It’s been two months since Beirut was devastated by mass explosions at a port which sent blast waves through the city, causing severe destruction and taking the lives of over 180 people. Over 6,500 people are estimated to have been injured in the blast and at least a dozen people remain missing.
As Lebanon imports nearly 85% of its food, the severe damage to the port, in addition to the devaluation of the Lebanese pound, has pushed food prices beyond the reach of many vulnerable families, and prompted fears of a looming food crisis.
Many people are now also struggling to provide for their families as over 70,000 workers are thought to have lost their livelihoods as a result of the blast, impacting the income of over 12,000 households.
Alongside the devastating impact of the explosion, Covid-19 cases in Lebanon have drastically increased over the past few weeks. Over 43,000 people have now tested positive for the virus, and nearly 400 have died. Cases drastically increased following the explosion, due to overcrowded hospitals, increased numbers of funerals and crowding as people search through the rubble.
This has led to authorities imposing local lockdowns in large areas of the country. To make matters worse, intensive care units are almost at capacity with Covid-19 patients, and there are fears that soon they will be unable to cope.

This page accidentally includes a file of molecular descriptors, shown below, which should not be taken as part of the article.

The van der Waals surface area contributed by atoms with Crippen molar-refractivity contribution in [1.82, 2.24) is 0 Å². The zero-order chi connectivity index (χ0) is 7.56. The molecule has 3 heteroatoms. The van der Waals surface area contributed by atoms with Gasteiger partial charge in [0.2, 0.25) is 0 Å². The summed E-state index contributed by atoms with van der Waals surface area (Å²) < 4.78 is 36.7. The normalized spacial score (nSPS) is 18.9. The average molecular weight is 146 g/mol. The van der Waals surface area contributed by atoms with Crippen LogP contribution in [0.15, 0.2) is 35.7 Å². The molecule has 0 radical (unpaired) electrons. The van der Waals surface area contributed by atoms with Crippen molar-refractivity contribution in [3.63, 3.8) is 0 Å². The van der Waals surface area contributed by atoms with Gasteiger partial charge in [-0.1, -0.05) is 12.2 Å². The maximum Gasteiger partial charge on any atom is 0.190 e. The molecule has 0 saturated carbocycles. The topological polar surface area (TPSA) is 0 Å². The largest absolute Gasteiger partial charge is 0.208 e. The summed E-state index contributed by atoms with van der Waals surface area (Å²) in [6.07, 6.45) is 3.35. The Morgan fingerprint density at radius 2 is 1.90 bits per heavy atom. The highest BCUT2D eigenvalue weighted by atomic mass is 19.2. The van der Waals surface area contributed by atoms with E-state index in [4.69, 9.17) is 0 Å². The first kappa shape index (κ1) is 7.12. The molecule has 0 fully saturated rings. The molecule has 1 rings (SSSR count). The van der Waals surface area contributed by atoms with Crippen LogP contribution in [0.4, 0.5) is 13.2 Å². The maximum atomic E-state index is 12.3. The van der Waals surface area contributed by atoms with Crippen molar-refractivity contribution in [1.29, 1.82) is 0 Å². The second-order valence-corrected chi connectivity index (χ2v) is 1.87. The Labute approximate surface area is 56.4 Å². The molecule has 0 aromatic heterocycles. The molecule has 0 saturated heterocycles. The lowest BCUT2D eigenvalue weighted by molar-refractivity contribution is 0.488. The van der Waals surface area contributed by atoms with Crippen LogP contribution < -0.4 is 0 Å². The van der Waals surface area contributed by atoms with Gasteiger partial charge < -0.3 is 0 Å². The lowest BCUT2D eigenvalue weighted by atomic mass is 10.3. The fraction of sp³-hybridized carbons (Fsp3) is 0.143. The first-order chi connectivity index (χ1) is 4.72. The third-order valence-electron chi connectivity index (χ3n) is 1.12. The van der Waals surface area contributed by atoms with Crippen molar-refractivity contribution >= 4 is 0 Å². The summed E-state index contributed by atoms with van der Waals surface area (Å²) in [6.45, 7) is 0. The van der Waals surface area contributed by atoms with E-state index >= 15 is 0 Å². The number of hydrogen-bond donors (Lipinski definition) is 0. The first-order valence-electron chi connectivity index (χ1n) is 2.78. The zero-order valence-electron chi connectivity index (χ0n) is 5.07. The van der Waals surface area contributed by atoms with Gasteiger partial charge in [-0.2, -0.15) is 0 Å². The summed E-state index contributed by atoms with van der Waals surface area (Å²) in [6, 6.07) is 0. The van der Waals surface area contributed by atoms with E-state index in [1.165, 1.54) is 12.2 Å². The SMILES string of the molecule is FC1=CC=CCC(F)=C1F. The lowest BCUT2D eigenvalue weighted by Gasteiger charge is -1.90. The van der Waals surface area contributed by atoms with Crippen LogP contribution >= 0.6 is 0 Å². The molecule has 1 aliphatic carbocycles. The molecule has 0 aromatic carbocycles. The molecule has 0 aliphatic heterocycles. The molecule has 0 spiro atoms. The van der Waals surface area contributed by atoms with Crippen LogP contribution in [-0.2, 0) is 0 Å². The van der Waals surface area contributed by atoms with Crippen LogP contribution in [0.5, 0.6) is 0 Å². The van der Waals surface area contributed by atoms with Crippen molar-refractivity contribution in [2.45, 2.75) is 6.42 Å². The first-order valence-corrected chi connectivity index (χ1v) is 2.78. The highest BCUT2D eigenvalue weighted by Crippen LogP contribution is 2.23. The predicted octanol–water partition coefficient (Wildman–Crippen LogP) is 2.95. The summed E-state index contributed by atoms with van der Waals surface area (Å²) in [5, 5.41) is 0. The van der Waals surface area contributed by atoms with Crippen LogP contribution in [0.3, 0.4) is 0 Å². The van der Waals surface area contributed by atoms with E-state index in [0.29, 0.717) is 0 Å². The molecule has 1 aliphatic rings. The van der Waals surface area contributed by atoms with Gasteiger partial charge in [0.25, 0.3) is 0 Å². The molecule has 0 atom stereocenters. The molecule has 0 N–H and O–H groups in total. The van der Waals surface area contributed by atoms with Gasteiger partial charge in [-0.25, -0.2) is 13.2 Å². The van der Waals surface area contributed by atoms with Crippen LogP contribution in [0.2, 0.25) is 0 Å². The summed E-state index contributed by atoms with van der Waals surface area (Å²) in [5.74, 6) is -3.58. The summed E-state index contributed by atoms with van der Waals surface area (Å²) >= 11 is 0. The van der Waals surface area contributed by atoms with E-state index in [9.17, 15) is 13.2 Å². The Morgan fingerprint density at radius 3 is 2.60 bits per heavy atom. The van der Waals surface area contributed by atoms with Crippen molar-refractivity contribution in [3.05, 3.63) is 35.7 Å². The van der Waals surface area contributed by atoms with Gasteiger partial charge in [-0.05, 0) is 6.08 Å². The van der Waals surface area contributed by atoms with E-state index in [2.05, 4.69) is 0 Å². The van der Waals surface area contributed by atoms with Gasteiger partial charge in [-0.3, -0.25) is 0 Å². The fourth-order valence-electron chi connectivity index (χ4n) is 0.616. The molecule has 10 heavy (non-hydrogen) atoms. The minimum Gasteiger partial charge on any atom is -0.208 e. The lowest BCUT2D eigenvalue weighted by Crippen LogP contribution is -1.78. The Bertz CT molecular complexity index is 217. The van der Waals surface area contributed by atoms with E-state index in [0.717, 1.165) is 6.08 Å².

We’re helping families get back on their feet
Islamic Relief are on the ground in Beirut and offering support to those whose lives have been shattered by this disaster.
So far we have provided food parcels containing essential items such as rice, lentils and flour to almost 24, 000 people.
We’re also distributing hygiene kits, including personal protective equipment (PPE) to thousands of families in order to combat the spread of coronavirus, as well as distributing food to hospitals.
Our teams have also been working hard to remove the vast amounts of rubble caused by the explosion and helping to restore the streets of Beirut.
Islamic Relief plan a long-term response to help those affected by the devastating events of 4 August, which will reach around 34,000 people. This will involve continuing immediate food, housing and livelihood support to those directly affected by the explosion, as well as establishing a recovery response to help rebuild lives, particularly for those who have already been affected by the pre-existing economic crisis in Lebanon.
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